That this House urge the government to replace the current members of Parliament retirement allowance plan with a pension plan that reflects the current norms for private sector pensions, with a maximum contribution in accordance with the Income Tax Act.
Madam Speaker, I am very pleased that we finally get a chance to debate this matter in the House. Yesterday trough day arrived and we see the important need for changes to the members of Parliament pension plan.
It is unfortunate that the government did not live up to its red book promise and make the changes before trough day yesterday. That certainly would have sent the signal loudly and clearly to the Canadian public.
The Members of Parliament Retiring Allowances Act is a very modest statute introduced in 1952. In the last dozen years or so it has become really divisive. It is destructive. It is an unfair and detested piece of legislation in the eyes of most Canadians.
I draw the attention of the House to a report that was just brought in by a commission to review allowances of members of Parliament. This plan was started in 1952, which is interesting because that is the year I arrived on the scene as well. We might take notice that the prime minister of the day, Louis St. Laurent, said they wanted to make sure what was happening in those days in terms of the public service made it impossible for somebody who was serving as a member of Parliament to provide adequately for his later years.
I appreciate that pensions are good things. A pension scheme is not wrong at all. But this particular MP pension is a "scheme a dream" when you think about what has gone on in the last several years to make sure MPs look after themselves. We need to come up with a plan that is fair and is going to sell itself to the Canadian taxpayers who are funding the pension plan.
I do not consider myself nor do I consider my friends across the aisle, who have just qualified for trough day yesterday to get an MP pension, later years. March 13 is my date coming up, and I make full awareness to the people of that. I mentioned it in Question Period the other day. If the government does choose to put in MP pension reform I find it very strange that it would do it to its own members to make sure that they were in safe as of November 21. I have a feeling that it is going to make changes before March 13 so that I may be set up as the fall guy. I do not mind being set up as the fall guy if there are going to be substantive changes to the pension plan. We want to see that.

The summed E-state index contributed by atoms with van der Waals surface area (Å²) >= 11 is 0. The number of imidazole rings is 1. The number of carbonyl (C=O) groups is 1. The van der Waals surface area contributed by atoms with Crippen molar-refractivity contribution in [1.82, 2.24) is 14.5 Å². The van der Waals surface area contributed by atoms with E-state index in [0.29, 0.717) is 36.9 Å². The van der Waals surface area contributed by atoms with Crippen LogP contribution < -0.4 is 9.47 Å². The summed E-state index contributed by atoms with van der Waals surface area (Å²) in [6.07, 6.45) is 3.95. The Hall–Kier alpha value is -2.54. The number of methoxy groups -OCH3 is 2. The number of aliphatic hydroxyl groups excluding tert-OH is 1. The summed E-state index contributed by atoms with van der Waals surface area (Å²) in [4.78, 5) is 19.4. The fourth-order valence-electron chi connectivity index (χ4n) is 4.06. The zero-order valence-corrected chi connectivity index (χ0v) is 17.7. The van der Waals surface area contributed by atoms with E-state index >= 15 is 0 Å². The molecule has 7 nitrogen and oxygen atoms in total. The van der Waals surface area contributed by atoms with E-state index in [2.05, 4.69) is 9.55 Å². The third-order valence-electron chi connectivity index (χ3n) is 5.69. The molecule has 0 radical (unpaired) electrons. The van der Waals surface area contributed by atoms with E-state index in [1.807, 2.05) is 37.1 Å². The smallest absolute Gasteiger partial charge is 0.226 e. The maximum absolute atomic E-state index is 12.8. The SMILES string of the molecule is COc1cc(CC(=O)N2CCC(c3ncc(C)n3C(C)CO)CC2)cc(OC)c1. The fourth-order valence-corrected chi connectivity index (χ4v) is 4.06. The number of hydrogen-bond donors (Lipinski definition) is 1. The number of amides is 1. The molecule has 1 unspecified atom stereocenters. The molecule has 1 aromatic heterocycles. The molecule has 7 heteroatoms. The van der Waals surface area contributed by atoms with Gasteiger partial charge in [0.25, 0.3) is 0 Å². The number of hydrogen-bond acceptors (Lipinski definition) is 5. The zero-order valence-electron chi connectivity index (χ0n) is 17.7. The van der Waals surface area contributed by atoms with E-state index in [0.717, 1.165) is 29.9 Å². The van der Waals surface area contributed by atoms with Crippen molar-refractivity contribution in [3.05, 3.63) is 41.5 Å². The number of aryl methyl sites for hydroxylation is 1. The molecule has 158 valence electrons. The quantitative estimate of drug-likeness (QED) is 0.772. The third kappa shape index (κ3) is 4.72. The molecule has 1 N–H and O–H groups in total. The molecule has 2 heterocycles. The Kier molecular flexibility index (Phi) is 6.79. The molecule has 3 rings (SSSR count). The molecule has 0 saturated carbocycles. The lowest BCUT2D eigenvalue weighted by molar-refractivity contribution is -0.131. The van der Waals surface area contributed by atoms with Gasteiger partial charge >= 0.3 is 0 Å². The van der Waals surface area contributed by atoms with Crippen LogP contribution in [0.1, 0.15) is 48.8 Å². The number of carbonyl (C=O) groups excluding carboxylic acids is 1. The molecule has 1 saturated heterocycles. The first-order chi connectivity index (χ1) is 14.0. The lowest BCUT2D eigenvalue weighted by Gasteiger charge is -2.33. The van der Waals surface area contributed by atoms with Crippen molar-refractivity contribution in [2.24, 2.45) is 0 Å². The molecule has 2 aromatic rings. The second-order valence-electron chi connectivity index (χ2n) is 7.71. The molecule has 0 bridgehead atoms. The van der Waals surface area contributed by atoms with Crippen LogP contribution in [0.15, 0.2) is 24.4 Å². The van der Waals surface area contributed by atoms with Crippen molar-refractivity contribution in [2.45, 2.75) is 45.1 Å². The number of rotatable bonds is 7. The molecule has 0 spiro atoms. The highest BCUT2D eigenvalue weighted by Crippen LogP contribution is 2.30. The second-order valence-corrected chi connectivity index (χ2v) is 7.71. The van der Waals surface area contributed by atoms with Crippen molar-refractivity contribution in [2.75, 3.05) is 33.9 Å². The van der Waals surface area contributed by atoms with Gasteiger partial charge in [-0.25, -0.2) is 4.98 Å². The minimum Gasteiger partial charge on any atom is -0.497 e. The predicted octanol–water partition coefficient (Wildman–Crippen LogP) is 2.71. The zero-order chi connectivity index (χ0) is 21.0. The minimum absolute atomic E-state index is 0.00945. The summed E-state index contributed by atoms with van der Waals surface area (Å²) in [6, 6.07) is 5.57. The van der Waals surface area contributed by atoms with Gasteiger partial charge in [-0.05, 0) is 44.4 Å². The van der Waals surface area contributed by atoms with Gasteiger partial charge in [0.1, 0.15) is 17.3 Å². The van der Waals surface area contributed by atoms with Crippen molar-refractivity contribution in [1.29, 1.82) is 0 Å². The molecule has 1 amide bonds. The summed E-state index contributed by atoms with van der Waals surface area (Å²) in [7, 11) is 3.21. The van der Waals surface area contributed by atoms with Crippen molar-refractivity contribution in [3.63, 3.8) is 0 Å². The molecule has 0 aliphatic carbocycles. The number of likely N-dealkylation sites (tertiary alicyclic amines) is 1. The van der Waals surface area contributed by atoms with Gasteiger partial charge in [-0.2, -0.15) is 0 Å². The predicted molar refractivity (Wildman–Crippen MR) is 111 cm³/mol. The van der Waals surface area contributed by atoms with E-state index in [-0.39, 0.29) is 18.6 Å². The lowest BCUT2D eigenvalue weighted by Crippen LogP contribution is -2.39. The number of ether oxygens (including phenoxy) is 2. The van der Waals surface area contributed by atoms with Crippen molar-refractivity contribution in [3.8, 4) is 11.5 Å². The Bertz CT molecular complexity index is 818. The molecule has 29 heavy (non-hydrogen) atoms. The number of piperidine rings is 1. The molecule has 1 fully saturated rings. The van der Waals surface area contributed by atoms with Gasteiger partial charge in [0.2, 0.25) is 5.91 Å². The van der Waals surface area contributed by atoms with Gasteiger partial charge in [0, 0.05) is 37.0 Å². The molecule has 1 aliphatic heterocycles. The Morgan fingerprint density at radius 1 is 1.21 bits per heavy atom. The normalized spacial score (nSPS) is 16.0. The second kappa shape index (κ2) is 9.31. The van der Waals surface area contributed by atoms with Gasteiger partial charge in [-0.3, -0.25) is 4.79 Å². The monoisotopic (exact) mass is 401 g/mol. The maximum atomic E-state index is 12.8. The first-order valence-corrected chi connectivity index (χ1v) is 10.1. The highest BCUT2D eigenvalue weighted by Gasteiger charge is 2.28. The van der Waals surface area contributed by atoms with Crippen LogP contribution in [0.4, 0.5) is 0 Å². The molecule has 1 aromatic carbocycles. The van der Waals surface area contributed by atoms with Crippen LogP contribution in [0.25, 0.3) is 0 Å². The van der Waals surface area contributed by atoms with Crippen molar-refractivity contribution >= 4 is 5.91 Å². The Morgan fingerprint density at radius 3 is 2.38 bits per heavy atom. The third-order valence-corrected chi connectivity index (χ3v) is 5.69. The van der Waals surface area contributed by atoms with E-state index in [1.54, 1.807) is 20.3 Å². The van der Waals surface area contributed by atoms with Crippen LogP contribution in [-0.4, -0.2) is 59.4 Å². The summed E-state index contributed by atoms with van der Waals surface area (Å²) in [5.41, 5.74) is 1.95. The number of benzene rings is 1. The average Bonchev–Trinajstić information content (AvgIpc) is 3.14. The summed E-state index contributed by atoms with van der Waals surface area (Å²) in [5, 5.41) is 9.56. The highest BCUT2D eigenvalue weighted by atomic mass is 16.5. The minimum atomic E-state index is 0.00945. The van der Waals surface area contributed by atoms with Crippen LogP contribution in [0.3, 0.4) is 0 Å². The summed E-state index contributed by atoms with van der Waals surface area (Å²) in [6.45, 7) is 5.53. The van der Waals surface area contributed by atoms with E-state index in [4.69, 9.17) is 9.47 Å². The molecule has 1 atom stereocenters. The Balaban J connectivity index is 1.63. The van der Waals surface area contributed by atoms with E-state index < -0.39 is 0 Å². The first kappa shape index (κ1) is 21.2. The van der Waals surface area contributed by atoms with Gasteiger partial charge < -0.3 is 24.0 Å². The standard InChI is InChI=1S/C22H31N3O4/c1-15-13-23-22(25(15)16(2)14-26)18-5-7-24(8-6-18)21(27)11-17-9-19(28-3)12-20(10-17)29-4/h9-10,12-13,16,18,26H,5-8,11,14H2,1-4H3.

I am being assured by my friend across the aisle that they will look after that or they will look after me. Nothing makes me more nervous than having Liberals say that they are going to look after me. I will look forward to any remarks in the future from the member for Kingston and the Islands when he discusses this plan I am sure later.
I might also mention that my friend from Kingston and the Islands will qualify if he lives to age 75 and all goes well for him and he will stand to gain $1,061,976. That is not a bad pay out at all.
You can see that this is a rather touchy subject across the aisle, Madam Speaker, and you are on the list as well of benefiting.
Yesterday the class of '88 qualified for "Lotto for Life", reveals editorial comments across the country. We saw yesterday such descriptions as outrageous, gold plated, golden parachute, inflation proof, pension paradise and probably the most descriptive and graphic of all, hog heaven.
I know there are many members across the aisle right now who are just dreaming of the day when they qualify for hog heaven. They need to be re-elected one more time.
Is this divisive, is it destructive and is it detested? Yes to all of the above. This does more to divide parliamentarians and taxpayers who pay the bills for these parliamentarians probably than anything else. We see that this is a system in which members of Parliament are totally exempt from everyone else in the country. As my friends know, many of them have been in other professions before. They will know clearly that this pension plan is more, bigger, better, higher, everything else, overbloated, than any pension plan they could have ever bought into when they were working in the private sector. They know it, we know it and the people who pay our bills know it.
My friend across the aisle says that is not true. There is not a pension plan in this country that pays dividends of employer-employee ratios of approximately six to one. I would like to bet on that and I am looking forward to the members bringing that to our attention in debate as well as proof.